This is a delightful blog hop that’s making the rounds right now, and I was tagged a few times by some lovely people.
Jenny Perinovic, part of my TGNA family, first tagged me in this blog hop and I accepted her challenge,
then my fellow SCBWI Oklahoma friend, Sonia Gensler tagged me and finally,
Jadyn Knight one of my #writemotivation peeps added me to her chosen few.
Thank you all for including me in this fun challenge.
Pic From Unsplash by Sonja Langford
So here we go:
1. What am I working on? I am revising two completed manuscripts at the moment. One is INSTITUTIONALIZED, a YA contemporary novel about a teen who gets admitted to Whispering Sands under false pretenses and must navigate the unfamiliar world of deviants and sociopaths by pretending to be crazy so she can get out in time to save her sister from the real psycho in the family. The other is NIGHT OF THE MUSEUM CRASHERS, a Middle Grade Mystery about a boy who stumbles upon a crime in process – thieves swapping out paintings with fakes. But when the police arrive, there’s no trace of foul play; no one believes him. He decides to solve the crime himself and prove he was right.
2. How does my work differ from others of its genre? With the contemporary YA story, the twist is that the main character isn’t mentally ill, or at least she doesn’t think she has any reason to be locked up. In my Middle Grade story, my character is afraid of everything in the beginning – not exactly the dashing adventurous type that relishes the idea of solving mysteries. He’s thought of as mentally unbalanced – fragile, even, by the adults. That’s kind of an anti-hero for mystery stories. I do seem to be fascinated with the inner workings of my characters’ lives and I do like them damaged; they all seem to need therapy. Read into that what you will.
3. Why do I write what I do? Books meant everything to me as a kid. While some let my imagination soar, some helped me navigate the awkward world of puberty without always having to ask my single dad embarrassing questions. (I know I’m not the only one who owes a heap of gratitude to the amazing Judy Blume.) Writing stories that shed light on difficult issues and let someone else not feel so weird about themselves, like they could be the hero of their own story or even help someone else understand what a different way of life may be like – I don’t know, I just like exploring ideas that spark conversation.
4. How does my writing process work? I’ve discovered this fabulous new word recently – “planster”. I’m not quite and pantser or a planner, but a planster. And a binge planster at that. I don’t write every day, but even on the days I’m not writing, I do spend a good chunk of time mulling over my stories or thinking about my characters. I spend a lot of time in my own head. Once I do sit down to write, everything else falls away. Distractions like food, people, time all get filtered out. Before I know it, I’ve been writing for hours on end, the sun has disappeared, and my family has written me off as lost for the day. I find myself surrounded by discarded drinks and food items scattered about as offerings to the enthralled author-who-could-not-be-disturbed. This is one of the many ways they love me and my crazy writerly self.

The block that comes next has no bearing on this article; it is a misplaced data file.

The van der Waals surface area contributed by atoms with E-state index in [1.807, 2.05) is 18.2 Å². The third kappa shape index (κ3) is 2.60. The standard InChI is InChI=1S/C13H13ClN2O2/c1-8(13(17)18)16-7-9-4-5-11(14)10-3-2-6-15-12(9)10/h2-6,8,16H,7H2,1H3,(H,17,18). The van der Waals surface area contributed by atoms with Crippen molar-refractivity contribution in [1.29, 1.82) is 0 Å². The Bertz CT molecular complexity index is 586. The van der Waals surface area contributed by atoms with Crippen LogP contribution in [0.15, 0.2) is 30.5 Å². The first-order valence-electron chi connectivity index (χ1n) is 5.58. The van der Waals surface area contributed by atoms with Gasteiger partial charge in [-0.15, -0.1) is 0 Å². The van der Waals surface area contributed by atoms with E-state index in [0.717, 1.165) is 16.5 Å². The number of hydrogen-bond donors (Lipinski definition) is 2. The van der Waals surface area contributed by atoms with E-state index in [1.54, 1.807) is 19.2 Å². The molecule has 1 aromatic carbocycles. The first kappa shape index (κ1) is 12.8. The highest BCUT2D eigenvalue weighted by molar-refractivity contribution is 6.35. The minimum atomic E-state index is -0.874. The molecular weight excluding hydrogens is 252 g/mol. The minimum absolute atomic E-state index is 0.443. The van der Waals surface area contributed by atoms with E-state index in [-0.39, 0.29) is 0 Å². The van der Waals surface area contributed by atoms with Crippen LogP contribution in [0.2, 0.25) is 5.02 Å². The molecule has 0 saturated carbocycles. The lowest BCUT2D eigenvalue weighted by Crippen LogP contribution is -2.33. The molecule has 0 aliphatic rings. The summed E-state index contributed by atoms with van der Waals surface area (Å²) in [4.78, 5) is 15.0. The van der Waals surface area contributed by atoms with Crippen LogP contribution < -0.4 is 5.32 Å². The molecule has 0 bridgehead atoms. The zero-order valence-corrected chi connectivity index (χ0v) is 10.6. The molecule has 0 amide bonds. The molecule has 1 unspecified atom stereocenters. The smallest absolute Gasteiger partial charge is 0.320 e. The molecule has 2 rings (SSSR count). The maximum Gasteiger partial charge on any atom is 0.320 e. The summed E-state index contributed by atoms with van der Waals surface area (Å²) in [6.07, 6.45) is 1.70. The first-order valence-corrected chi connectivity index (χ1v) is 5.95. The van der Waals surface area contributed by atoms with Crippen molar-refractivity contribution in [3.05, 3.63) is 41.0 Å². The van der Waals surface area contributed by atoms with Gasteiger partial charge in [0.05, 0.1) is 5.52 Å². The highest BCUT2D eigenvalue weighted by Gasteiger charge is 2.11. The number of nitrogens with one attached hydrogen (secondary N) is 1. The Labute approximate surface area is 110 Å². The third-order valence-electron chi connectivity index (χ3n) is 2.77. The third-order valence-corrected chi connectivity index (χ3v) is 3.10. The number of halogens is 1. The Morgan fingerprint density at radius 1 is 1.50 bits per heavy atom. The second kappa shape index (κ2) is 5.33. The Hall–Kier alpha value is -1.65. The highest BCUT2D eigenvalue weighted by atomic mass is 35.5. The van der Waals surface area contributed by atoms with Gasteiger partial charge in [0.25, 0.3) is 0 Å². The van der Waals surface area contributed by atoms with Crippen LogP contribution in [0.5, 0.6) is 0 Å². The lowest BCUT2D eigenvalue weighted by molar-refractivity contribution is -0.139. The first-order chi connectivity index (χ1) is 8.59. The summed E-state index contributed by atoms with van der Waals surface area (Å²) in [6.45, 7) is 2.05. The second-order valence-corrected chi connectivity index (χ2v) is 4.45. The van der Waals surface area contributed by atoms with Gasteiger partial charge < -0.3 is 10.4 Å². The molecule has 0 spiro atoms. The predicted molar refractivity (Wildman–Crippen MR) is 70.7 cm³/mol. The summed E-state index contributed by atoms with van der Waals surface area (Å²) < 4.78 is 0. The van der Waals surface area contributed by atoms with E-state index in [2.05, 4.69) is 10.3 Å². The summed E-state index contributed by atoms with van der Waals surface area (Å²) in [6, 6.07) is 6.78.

As far as the actual writing of the story process, for me, the situation and the character always come first. An idea pops into my head while having a discussion with a friend or while reading an article or listening to an interview on the radio. I may jot it down so I don’t forget it, or I may just mull it over in my head for a few days. If it sticks in my brain and I can’t stop thinking about it, I begin to play around with it, with the character, and see if this could be something worth pursuing. I start writing some pages. And more pages. Once I get into the story and realize it has teeth, I may sketch out a bell curve outline of major plot points or scenes I want to include. That’s probably as much outlining as I’ll do, with the exception of the mystery story. I did have to outline more to keep track of clues and red herrings, there. For that story, I did a chapter by chapter outline after I knew the story would work and where the story was going.
I try not to revise while writing the first draft, but I do start a page or two back from where I started the day before and I may tinker a bit with things before moving forward. I’m trying to allow myself to write those messy first drafts and wait for revising until I get to the end of the first draft. I do love revising. I know my work only gets better the more I do it. Sometimes it’s hard to know when to stop revising. Probably when the next exciting idea calls to me.
I haven’t tagged anybody for this blog hop as most of the people I would tag have already been tagged, so if you’d like to share your writing process feel free to join in the fun. I have enjoyed reading about everyone’s process. One thing I have gleaned from all of the different stories is that there is no right or wrong way to write, only that you do it.
So here’s to all of you, trudging through your revisions and first drafts, battling your demons of self-doubt. Remember that perseverance is key.